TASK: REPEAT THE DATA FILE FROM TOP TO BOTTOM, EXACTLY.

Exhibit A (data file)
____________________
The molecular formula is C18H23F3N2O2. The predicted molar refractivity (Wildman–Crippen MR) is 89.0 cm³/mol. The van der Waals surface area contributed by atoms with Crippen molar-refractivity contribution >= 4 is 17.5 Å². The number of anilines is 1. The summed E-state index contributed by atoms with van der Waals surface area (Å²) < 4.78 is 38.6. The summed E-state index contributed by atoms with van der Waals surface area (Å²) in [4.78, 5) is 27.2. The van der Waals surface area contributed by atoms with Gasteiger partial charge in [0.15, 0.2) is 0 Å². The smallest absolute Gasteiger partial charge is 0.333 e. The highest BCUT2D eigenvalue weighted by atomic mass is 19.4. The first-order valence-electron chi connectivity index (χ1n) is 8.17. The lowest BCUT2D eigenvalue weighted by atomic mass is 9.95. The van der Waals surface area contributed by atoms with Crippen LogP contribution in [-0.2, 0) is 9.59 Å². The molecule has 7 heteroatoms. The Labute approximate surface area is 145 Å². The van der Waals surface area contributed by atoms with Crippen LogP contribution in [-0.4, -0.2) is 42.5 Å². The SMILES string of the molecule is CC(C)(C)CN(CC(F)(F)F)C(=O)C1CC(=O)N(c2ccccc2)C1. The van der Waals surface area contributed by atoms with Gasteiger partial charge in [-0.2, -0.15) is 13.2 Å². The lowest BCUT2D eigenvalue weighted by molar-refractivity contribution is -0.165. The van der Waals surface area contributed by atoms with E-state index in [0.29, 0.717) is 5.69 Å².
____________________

The molecular formula is C18H23F3N2O2. The predicted molar refractivity (Wildman–Crippen MR) is 89.0 cm³/mol. The van der Waals surface area contributed by atoms with Crippen molar-refractivity contribution >= 4 is 17.5 Å². The number of anilines is 1. The summed E-state index contributed by atoms with van der Waals surface area (Å²) < 4.78 is 38.6. The summed E-state index contributed by atoms with van der Waals surface area (Å²) in [4.78, 5) is 27.2. The van der Waals surface area contributed by atoms with Gasteiger partial charge in [0.15, 0.2) is 0 Å². The smallest absolute Gasteiger partial charge is 0.333 e. The highest BCUT2D eigenvalue weighted by atomic mass is 19.4. The first-order valence-electron chi connectivity index (χ1n) is 8.17. The lowest BCUT2D eigenvalue weighted by atomic mass is 9.95. The van der Waals surface area contributed by atoms with Crippen LogP contribution in [-0.2, 0) is 9.59 Å². The molecule has 7 heteroatoms. The Labute approximate surface area is 145 Å². The van der Waals surface area contributed by atoms with Crippen LogP contribution in [-0.4, -0.2) is 42.5 Å². The SMILES string of the molecule is CC(C)(C)CN(CC(F)(F)F)C(=O)C1CC(=O)N(c2ccccc2)C1. The van der Waals surface area contributed by atoms with Gasteiger partial charge in [-0.2, -0.15) is 13.2 Å². The lowest BCUT2D eigenvalue weighted by molar-refractivity contribution is -0.165. The van der Waals surface area contributed by atoms with E-state index in [0.29, 0.717) is 5.69 Å².